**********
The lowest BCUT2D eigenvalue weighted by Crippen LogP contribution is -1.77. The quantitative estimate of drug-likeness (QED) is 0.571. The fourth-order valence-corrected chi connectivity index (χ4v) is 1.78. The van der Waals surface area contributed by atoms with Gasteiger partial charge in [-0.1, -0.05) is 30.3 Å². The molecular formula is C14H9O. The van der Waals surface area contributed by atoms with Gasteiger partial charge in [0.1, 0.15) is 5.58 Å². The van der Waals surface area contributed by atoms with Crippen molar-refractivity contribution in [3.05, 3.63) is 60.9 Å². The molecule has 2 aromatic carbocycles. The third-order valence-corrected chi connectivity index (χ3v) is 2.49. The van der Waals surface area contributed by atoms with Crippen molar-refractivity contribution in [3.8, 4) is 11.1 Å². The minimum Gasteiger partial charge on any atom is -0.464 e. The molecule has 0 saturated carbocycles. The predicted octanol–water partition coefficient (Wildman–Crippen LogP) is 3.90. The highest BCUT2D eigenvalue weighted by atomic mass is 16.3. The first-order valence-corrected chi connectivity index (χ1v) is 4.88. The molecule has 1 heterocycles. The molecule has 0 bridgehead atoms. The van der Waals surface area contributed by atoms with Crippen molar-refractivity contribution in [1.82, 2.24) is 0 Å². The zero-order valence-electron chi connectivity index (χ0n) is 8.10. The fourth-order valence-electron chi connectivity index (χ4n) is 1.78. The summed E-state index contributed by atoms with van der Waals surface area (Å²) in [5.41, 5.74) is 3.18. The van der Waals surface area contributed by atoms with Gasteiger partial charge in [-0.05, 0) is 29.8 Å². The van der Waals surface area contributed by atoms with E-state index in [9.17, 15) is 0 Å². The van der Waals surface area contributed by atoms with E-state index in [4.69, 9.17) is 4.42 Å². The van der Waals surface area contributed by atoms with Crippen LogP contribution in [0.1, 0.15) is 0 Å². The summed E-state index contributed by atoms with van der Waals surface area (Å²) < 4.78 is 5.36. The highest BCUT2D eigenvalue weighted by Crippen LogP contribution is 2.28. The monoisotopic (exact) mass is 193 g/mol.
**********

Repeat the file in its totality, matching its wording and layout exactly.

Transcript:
The lowest BCUT2D eigenvalue weighted by Crippen LogP contribution is -1.77. The quantitative estimate of drug-likeness (QED) is 0.571. The fourth-order valence-corrected chi connectivity index (χ4v) is 1.78. The van der Waals surface area contributed by atoms with Gasteiger partial charge in [-0.1, -0.05) is 30.3 Å². The molecular formula is C14H9O. The van der Waals surface area contributed by atoms with Gasteiger partial charge in [0.1, 0.15) is 5.58 Å². The van der Waals surface area contributed by atoms with Crippen molar-refractivity contribution in [3.05, 3.63) is 60.9 Å². The molecule has 2 aromatic carbocycles. The third-order valence-corrected chi connectivity index (χ3v) is 2.49. The van der Waals surface area contributed by atoms with Crippen molar-refractivity contribution in [3.8, 4) is 11.1 Å². The minimum Gasteiger partial charge on any atom is -0.464 e. The molecule has 0 saturated carbocycles. The predicted octanol–water partition coefficient (Wildman–Crippen LogP) is 3.90. The highest BCUT2D eigenvalue weighted by atomic mass is 16.3. The first-order valence-corrected chi connectivity index (χ1v) is 4.88. The molecule has 1 heterocycles. The molecule has 0 bridgehead atoms. The van der Waals surface area contributed by atoms with Crippen molar-refractivity contribution in [1.82, 2.24) is 0 Å². The zero-order valence-electron chi connectivity index (χ0n) is 8.10. The fourth-order valence-electron chi connectivity index (χ4n) is 1.78. The summed E-state index contributed by atoms with van der Waals surface area (Å²) in [5.41, 5.74) is 3.18. The van der Waals surface area contributed by atoms with Gasteiger partial charge in [-0.05, 0) is 29.8 Å². The van der Waals surface area contributed by atoms with E-state index in [9.17, 15) is 0 Å². The van der Waals surface area contributed by atoms with E-state index in [4.69, 9.17) is 4.42 Å². The van der Waals surface area contributed by atoms with Crippen LogP contribution in [0.1, 0.15) is 0 Å². The summed E-state index contributed by atoms with van der Waals surface area (Å²) < 4.78 is 5.36. The highest BCUT2D eigenvalue weighted by Crippen LogP contribution is 2.28. The monoisotopic (exact) mass is 193 g/mol.